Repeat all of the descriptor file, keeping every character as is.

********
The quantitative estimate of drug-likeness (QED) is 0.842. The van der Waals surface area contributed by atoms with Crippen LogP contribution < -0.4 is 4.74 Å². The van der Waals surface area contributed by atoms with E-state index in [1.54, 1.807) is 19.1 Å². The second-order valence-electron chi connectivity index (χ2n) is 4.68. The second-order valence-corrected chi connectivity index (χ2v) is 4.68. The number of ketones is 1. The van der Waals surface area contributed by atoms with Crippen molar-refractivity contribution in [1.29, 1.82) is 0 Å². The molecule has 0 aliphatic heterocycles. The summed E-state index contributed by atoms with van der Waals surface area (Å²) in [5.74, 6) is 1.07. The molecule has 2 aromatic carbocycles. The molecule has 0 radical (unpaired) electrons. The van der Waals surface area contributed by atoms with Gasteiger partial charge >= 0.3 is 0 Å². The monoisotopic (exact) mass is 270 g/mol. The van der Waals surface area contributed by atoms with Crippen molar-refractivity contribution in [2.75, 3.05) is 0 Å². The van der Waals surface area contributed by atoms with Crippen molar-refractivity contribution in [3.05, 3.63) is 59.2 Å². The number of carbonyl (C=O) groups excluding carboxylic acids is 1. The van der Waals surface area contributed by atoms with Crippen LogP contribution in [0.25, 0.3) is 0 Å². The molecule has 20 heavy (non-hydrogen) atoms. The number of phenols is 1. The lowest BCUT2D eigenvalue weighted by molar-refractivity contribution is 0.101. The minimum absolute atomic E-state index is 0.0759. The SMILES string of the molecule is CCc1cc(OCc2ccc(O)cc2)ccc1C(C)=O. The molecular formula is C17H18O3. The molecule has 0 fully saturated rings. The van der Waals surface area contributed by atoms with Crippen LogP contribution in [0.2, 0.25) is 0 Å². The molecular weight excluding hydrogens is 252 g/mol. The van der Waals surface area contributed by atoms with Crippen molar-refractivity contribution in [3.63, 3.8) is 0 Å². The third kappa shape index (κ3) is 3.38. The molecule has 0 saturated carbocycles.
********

The quantitative estimate of drug-likeness (QED) is 0.842. The van der Waals surface area contributed by atoms with Crippen LogP contribution < -0.4 is 4.74 Å². The van der Waals surface area contributed by atoms with E-state index in [1.54, 1.807) is 19.1 Å². The second-order valence-electron chi connectivity index (χ2n) is 4.68. The second-order valence-corrected chi connectivity index (χ2v) is 4.68. The number of ketones is 1. The van der Waals surface area contributed by atoms with Crippen molar-refractivity contribution in [1.29, 1.82) is 0 Å². The molecule has 0 aliphatic heterocycles. The summed E-state index contributed by atoms with van der Waals surface area (Å²) in [5.74, 6) is 1.07. The molecule has 2 aromatic carbocycles. The molecule has 0 radical (unpaired) electrons. The van der Waals surface area contributed by atoms with Gasteiger partial charge >= 0.3 is 0 Å². The monoisotopic (exact) mass is 270 g/mol. The van der Waals surface area contributed by atoms with Crippen molar-refractivity contribution in [2.75, 3.05) is 0 Å². The van der Waals surface area contributed by atoms with Crippen molar-refractivity contribution in [3.05, 3.63) is 59.2 Å². The number of carbonyl (C=O) groups excluding carboxylic acids is 1. The van der Waals surface area contributed by atoms with Crippen LogP contribution in [0.25, 0.3) is 0 Å². The molecule has 20 heavy (non-hydrogen) atoms. The number of phenols is 1. The lowest BCUT2D eigenvalue weighted by molar-refractivity contribution is 0.101. The minimum absolute atomic E-state index is 0.0759. The SMILES string of the molecule is CCc1cc(OCc2ccc(O)cc2)ccc1C(C)=O. The molecular formula is C17H18O3. The molecule has 0 fully saturated rings. The van der Waals surface area contributed by atoms with Crippen LogP contribution in [0.2, 0.25) is 0 Å². The molecular weight excluding hydrogens is 252 g/mol. The van der Waals surface area contributed by atoms with Crippen molar-refractivity contribution in [3.63, 3.8) is 0 Å². The third kappa shape index (κ3) is 3.38. The molecule has 0 saturated carbocycles.